The present study was designed to assess the effect of dexamethasone, a synthetic glucocorticoid receptor agonist, in the sucrose preference test in rats. Rats treated acutely with dexamethasone (5-10 mg/kg) showed a significant decrease in sucrose preference (anhedonia) in comparison to vehicle treated rats, although 1 mg/kg dexamethasone did not alter the sucrose preference. Daily paroxetine treatment (10 g/kg, i.p., 14 days) reversed the anhedonic effect of acute dexamethasone (5 mg/kg), while causing no increased sucrose preference in rats that received dexamethasone vehicle. The paroxetine vehicle treated rats showed anhedonia even 14 days after acute dexamethasone administration. Paroxetine (10 mk/kg, i.p. for 28 days) also reversed anhedonia induced by chronic mild stress (8 weeks). In conclusion, acute dexamethasone induced an enduring anhedonic state that was reversed by repeated paroxetine treatment. Thus, the present study adds new data to the evidence supporting an important role for glucocorticoid in depression.

  • Veratrine blocks the lamotrigine-induced swimming increase and immobility decrease in the modified forced swimming test
    F.T. Codagnone, F.T. Consoni, A.L.S. Rodrigues, M.A.B.F. Vital, and R. Andreatini

    Progress in Neuro-Psychopharmacology and Biological Psychiatry, ISSN: 02785846, Pages: 1307-1311, Published: 15 August 2007 Elsevier BV
    Lamotrigine exhibits an anti-immobility effect in the modified forced swimming test, increasing swimming and climbing, behaviors that are related to serotonergic and noradrenergic effects, respectively. However, these effects could be secondary to lamotrigine blockade of Na(+) sensitive channel. Thus, this study investigated the influence of veratrine (0.1 mg/kg, ip, 10 min before each lamotrigine administration), an Na(+) channel activator, in the effect of lamotrigine (20 mg/kg, ip, 24, 5, 1 h before the test session) in the modified forced swimming test. Veratrine pre-treatment blocked lamotrigine-induced immobility decrease and swimming increase but it did not change the effect of lamotrigine on climbing. These results suggest that the serotonergic effect of lamotrigine in the modified forced swimming test is dependent on Na(+) voltage sensitive channel blockade, whereas its noradrenergic effect is not.

  • Antidepressant-like effect of lamotrigine in the mouse forced swimming test: Evidence for the involvement of the noradrenergic system
    Manuella Pinto Kaster, Inara Raupp, Ricardo Wabner Binfaré, Roberto Andreatini, and Ana Lúcia S. Rodrigues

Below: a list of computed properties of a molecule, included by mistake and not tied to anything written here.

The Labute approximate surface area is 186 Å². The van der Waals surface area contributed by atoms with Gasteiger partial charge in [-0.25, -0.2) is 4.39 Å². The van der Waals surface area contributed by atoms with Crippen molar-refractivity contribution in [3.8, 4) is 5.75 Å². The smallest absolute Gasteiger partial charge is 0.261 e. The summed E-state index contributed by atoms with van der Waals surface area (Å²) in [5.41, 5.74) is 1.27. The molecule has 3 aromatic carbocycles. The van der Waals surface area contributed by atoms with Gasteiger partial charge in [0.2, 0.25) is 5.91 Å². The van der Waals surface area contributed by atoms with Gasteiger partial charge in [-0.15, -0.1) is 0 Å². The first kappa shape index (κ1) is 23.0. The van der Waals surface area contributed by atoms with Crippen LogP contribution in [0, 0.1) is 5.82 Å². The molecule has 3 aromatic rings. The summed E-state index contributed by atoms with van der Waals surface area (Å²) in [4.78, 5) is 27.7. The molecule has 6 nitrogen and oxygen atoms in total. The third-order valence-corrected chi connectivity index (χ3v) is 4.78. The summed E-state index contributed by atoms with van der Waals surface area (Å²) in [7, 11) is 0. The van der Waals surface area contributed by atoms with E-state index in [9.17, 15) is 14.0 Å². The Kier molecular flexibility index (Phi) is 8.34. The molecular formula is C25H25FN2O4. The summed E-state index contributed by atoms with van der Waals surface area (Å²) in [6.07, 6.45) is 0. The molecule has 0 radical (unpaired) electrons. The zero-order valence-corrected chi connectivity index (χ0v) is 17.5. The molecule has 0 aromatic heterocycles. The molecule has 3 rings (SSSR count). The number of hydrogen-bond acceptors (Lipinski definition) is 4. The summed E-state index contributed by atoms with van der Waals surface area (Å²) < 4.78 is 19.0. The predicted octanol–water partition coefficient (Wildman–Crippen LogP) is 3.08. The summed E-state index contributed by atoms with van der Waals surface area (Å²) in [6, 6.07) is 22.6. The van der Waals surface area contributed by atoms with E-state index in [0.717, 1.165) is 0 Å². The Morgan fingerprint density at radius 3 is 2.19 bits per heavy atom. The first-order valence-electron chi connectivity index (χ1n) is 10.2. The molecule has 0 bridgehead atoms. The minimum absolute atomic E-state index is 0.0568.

European Journal of Pharmacology, ISSN: 00142999, Volume: 565, Issue: 1-3, Pages: 119-124, Published: 22 June 2007 Elsevier BV
    Lamotrigine is an anticonvulsant drug that is also effective in the treatment of mood disorders, especially bipolar disorder. However, few studies have been conducted in animal models of depression to evaluate its mechanism of action. The present study investigated the effect of lamotrigine in the forced swimming test in mice and the involvement of the noradrenergic system in this effect. Lamotrigine (20-30 mg/kg, i.p.) decreased the immobility time in the forced swimming test and the number of crossings in the open-field test. In addition, the pretreatment of mice with the inhibitor of the enzyme tyrosine hydroxylase, alpha-methyl-p-tyrosine (100 or 250 mg/kg), prevented the antidepressant-like effect of lamotrigine (30 mg/kg, i.p.) in the forced swimming test. Besides that, the pretreatment of mice with prazosin (1 mg/kg, i.p., an alpha1-adrenoceptor antagonist) or yohimbine (1 mg/kg, i.p., an alpha2-adrenoceptor antagonist) also prevented the anti-immobility effect of lamotrigine (30 mg/kg, i.p.). Moreover, the administration of subeffective doses of phenylephrine (5 mg/kg, i.p., an alpha1-adrenoceptor agonist) or clonidine (0.06 mg/kg, i.p., an alpha2-adrenoceptor agonist) was able to potentiate the action of a subeffective dose of lamotrigine (10 mg/kg, i.p.) in the forced swimming test. Thus, the present study suggests that the antidepressant-like effect of lamotrigine in the forced swimming test is related to the noradrenergic system, likely due to an activation of alpha1- and alpha2-postsynaptic adrenoceptors.

  • Pre-training to find a hidden platform in the Morris water maze can compensate for a deficit to find a cued platform in a rat model of Parkinson's disease
    Claudio Da Cunha, Samantha Wietzikoski, Evellyn C. Wietzikoski, Marcio H.C. Silva, Jeff Chandler, Marcelo M. Ferro, Roberto Andreatini, and Newton S. Canteras

    Neurobiology of Learning and Memory, ISSN: 10747427, Pages: 451-463, Published: May 2007 Elsevier BV